I’m not going to wade into the debate over whether the French invented crème brûlée first or the Catalonians invented crema Catalana first. Some subjects are simply too hot to touch. Suffice to say that the techniques for preparing them are identical, though the flavors and textures are not. Crema Catalana, in addition to vanilla, has citrus peel and cinnamon in it, which give it a nice liveliness. It’s not the showpiece for cream that crème brûlée is, but then it’s made with milk anyway. The extra eggs yolks compensate for the lost fat, in addition to giving this custard a somewhat looser texture.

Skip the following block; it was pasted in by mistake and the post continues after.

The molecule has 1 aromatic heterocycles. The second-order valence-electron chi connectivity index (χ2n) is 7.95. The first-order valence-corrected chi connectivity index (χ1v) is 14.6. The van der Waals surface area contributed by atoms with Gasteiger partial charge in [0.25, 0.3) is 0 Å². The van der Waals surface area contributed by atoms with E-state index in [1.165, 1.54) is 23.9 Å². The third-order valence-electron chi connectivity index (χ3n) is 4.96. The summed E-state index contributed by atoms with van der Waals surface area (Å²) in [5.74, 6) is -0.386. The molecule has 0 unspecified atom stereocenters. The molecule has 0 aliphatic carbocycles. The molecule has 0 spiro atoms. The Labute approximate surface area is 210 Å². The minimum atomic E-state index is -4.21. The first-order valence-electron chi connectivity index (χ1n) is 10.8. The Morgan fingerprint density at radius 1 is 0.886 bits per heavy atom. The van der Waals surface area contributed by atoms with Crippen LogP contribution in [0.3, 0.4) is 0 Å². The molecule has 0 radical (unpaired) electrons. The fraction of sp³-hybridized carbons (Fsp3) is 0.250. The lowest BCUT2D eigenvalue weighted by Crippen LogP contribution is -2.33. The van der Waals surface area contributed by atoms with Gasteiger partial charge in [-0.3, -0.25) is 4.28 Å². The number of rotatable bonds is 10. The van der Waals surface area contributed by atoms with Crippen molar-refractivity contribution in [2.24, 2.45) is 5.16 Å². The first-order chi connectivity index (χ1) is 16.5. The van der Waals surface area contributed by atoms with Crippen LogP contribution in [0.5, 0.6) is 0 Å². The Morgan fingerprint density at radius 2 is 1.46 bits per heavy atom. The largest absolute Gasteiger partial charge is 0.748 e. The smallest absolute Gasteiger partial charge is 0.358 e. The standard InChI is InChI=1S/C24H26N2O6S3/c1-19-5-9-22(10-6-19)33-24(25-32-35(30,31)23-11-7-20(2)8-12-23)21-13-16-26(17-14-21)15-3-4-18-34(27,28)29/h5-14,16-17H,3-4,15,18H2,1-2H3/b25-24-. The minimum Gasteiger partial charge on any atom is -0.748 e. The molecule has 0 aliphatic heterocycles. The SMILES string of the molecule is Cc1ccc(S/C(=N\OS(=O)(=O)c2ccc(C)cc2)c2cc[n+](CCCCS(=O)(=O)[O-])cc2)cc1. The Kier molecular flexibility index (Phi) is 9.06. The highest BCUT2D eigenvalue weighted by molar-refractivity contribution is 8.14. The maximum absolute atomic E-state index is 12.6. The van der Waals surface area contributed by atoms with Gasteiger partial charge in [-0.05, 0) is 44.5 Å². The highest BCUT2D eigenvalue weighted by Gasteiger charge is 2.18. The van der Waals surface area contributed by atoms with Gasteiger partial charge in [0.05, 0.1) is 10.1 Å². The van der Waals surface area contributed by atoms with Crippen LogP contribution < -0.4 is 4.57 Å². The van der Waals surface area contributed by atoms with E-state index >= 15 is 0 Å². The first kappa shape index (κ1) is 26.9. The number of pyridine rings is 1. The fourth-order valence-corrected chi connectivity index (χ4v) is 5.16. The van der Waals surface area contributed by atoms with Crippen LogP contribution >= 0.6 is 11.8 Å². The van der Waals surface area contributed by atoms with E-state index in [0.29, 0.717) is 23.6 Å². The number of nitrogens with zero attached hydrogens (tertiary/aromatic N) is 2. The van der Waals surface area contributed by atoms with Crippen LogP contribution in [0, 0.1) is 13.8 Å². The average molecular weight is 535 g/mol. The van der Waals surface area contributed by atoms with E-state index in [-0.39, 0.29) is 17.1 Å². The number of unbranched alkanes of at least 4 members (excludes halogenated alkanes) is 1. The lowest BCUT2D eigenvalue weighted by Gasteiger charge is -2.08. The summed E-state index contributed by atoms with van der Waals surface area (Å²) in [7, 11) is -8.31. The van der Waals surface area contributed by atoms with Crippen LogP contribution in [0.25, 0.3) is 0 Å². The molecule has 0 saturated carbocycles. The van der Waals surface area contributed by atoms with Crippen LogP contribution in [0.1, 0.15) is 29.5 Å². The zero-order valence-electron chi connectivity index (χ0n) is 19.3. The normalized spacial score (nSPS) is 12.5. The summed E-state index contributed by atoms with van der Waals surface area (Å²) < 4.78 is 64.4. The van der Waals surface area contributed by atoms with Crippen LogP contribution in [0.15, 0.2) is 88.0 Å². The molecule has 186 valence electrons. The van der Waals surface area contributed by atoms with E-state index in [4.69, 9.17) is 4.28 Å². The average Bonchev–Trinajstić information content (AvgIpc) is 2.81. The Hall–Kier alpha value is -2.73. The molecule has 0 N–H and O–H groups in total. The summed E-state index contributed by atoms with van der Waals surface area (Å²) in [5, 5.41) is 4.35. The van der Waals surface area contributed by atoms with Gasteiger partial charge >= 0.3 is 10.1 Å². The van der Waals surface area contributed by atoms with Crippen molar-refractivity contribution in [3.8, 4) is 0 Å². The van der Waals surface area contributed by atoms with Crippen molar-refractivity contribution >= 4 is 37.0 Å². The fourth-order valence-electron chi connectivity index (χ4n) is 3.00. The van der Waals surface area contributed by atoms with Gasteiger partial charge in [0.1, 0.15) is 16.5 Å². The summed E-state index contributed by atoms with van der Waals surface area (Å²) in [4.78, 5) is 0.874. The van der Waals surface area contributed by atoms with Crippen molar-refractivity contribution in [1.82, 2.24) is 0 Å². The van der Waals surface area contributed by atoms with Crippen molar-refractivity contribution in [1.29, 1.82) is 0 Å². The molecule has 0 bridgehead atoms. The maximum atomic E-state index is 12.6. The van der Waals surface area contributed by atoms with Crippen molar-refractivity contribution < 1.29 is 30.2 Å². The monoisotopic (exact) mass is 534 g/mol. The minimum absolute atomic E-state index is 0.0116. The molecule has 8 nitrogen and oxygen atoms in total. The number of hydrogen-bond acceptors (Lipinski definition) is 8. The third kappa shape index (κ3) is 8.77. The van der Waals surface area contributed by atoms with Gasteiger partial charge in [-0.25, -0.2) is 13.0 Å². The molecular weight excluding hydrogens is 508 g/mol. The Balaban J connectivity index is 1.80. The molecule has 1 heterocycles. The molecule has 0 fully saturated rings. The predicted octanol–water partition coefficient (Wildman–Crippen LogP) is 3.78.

Stirred up — versus being allowed to set in ramekins — crema Catalana makes a phenomenal filling. If you’re planning on using it for that purpose, you can simply do the final heating of the custard mixture in a saucepan. It’s a rough-and-ready treatment for a delicate custard, but it works very well for the purpose. If you’re serving your crema as a dessert, you can heat the custards gently in a water bath in the oven, which will ensure the very silkiest result. You’ll need:READ ON